Legislation may require college students to get bacterial mening - KFVS12 News & Weather Cape Girardeau, Carbondale, Poplar Bluff

Legislation may require college students to get bacterial meningitis vaccine

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CAPE GIRARDEAU, MO (KFVS) -

There may soon be another vaccination for Missouri college students to cross off their list.

Students living on campus at every school in Missouri could be required to get vaccinated against bacterial meningitis starting as early as next year.

The Senate Health Committee endorsed the legislation Thursday.

The panel heard testimony two weeks ago from a former college student who suffered permanent disabilities because of bacterial meningitis.

The meningitis vaccine is not required for students entering college, but that could soon change.

"I'm a big fan of the meningitis vaccination," said Bruce Skinner, Southeast Missouri State University Asst. V.P. of Student Success and Director of Office of Residence Life. "Being responsible for the residence halls here and the number of students that live here in close proximity I'm supportive of students getting the meningitis vaccination and I share that at all of the orientation sessions as well."

Just last year, seven students at Princeton University were diagnosed with bacterial meningitis over the course of several months.

While that sort of outbreak hasn't happened locally, registered nurse Sandy Gibbons said this potentially deadly disease spreads quickly on college campuses.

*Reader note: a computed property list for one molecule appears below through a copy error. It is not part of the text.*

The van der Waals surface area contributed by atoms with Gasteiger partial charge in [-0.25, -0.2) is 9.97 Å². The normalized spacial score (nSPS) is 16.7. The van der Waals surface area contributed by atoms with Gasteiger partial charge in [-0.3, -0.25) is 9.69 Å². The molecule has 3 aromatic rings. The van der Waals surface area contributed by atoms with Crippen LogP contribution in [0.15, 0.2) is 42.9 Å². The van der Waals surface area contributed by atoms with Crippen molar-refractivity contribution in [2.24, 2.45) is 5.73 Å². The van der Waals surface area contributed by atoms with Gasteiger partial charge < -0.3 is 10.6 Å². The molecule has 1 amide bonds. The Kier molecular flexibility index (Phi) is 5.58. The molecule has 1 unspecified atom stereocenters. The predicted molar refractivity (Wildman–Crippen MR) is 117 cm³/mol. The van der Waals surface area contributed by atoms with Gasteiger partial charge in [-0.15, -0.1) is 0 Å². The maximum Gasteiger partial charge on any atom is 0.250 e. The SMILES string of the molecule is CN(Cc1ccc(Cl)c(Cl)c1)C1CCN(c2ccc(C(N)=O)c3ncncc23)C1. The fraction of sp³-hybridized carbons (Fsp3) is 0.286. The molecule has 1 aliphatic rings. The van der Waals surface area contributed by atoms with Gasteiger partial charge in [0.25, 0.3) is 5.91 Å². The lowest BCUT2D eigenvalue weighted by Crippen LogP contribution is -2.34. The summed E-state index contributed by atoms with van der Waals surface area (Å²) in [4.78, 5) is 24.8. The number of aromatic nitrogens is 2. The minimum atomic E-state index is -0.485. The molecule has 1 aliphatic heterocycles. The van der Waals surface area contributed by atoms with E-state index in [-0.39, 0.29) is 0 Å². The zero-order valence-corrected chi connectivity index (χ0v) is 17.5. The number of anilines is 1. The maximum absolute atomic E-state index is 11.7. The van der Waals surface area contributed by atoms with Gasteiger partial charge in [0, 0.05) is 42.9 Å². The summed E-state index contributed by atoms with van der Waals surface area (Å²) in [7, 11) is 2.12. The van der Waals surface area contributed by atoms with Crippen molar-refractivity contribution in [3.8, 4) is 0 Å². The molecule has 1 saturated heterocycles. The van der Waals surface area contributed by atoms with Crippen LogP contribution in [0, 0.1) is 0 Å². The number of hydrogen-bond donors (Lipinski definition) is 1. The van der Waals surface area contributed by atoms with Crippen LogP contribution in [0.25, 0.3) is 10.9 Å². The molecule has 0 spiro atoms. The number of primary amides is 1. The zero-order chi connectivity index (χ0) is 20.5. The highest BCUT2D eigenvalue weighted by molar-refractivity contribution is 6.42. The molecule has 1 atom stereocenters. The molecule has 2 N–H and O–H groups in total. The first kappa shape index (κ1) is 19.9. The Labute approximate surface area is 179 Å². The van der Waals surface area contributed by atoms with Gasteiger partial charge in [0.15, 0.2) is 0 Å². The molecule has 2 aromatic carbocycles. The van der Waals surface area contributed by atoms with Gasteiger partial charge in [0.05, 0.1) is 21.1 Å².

"They're out on their own, they're busy. They have so many connections and so many meetings, sitting in the classroom. There's so many ways and so many different people and it happens so fast," said Gibbons, who is Immunization Coordinator at the Cape Girardeau County Health Dept. "That's the biggest thing. It happens so fast that by the time we figure out what's going on it's too late to get them back 100 percent."

Meningitis is fast-acting. Often presenting as flu symptoms, the disease causes swelling of the brain lining and the effects can be irreversible.

"A lot of people; it starts out looking like a cold. Maybe the flu. You'll think you have the flu, but they say within 24 hours your limbs start turning blue because they don't get the oxygen they need and most people end up losing some partial of their limbs, if not all of them and that's if they survive," Gibbons said.

About one-third of the estimated 3,000 SEMO students living on-campus have gotten the vaccine.

This legislation could streamline the process for future applicants.

"Well I do appreciate that the legislation looks at the entire state so that when a students is applying to a university they know these are the things I'm going to need and not difference at Southeast or another school," Skinner said.

If you're worried about affording the vaccine, don't.

Gibbons said it's usually covered under insurance or given for free at the health department.

It's something she strongly recommends.

"To me it's very important to anybody. My senior, I made her take it when it came out before she could play volleyball," she said.

Should the legislation pass, the law would take effect in July of 2015.

That means college students living on any Missouri campus next fall would be required to have the vaccination.

The legislation does include religious and medical exemptions.

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